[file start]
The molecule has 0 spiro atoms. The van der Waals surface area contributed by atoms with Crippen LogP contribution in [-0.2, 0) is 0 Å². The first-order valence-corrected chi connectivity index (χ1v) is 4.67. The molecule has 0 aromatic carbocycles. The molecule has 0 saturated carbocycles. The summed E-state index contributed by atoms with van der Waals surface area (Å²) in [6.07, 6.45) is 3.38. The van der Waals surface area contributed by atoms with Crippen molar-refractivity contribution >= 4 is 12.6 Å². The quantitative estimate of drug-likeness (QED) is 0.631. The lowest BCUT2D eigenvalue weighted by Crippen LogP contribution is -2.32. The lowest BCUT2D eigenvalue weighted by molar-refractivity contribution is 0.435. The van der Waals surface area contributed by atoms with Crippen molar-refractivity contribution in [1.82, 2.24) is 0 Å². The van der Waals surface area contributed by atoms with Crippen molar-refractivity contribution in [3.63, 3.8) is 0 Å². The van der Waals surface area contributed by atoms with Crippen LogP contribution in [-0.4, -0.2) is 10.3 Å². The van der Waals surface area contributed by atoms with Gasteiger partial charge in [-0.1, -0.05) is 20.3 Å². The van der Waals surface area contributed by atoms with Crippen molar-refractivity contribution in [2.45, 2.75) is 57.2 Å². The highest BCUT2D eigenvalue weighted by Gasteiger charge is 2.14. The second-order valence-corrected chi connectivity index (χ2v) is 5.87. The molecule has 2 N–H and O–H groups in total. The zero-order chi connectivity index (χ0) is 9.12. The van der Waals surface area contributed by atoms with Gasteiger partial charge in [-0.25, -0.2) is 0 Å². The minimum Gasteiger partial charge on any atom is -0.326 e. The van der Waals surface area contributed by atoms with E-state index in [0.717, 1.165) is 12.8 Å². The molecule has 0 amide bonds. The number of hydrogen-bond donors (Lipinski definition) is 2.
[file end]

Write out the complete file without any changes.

The molecule has 0 spiro atoms. The van der Waals surface area contributed by atoms with Crippen LogP contribution in [-0.2, 0) is 0 Å². The first-order valence-corrected chi connectivity index (χ1v) is 4.67. The molecule has 0 aromatic carbocycles. The molecule has 0 saturated carbocycles. The summed E-state index contributed by atoms with van der Waals surface area (Å²) in [6.07, 6.45) is 3.38. The van der Waals surface area contributed by atoms with Crippen molar-refractivity contribution >= 4 is 12.6 Å². The quantitative estimate of drug-likeness (QED) is 0.631. The lowest BCUT2D eigenvalue weighted by Crippen LogP contribution is -2.32. The lowest BCUT2D eigenvalue weighted by molar-refractivity contribution is 0.435. The van der Waals surface area contributed by atoms with Crippen molar-refractivity contribution in [1.82, 2.24) is 0 Å². The van der Waals surface area contributed by atoms with Crippen molar-refractivity contribution in [3.63, 3.8) is 0 Å². The van der Waals surface area contributed by atoms with Crippen LogP contribution in [-0.4, -0.2) is 10.3 Å². The van der Waals surface area contributed by atoms with Gasteiger partial charge in [-0.1, -0.05) is 20.3 Å². The van der Waals surface area contributed by atoms with Crippen molar-refractivity contribution in [2.45, 2.75) is 57.2 Å². The highest BCUT2D eigenvalue weighted by Gasteiger charge is 2.14. The second-order valence-corrected chi connectivity index (χ2v) is 5.87. The molecule has 2 N–H and O–H groups in total. The zero-order chi connectivity index (χ0) is 9.12. The van der Waals surface area contributed by atoms with Gasteiger partial charge in [-0.25, -0.2) is 0 Å². The minimum Gasteiger partial charge on any atom is -0.326 e. The van der Waals surface area contributed by atoms with E-state index in [0.717, 1.165) is 12.8 Å². The molecule has 0 amide bonds. The number of hydrogen-bond donors (Lipinski definition) is 2.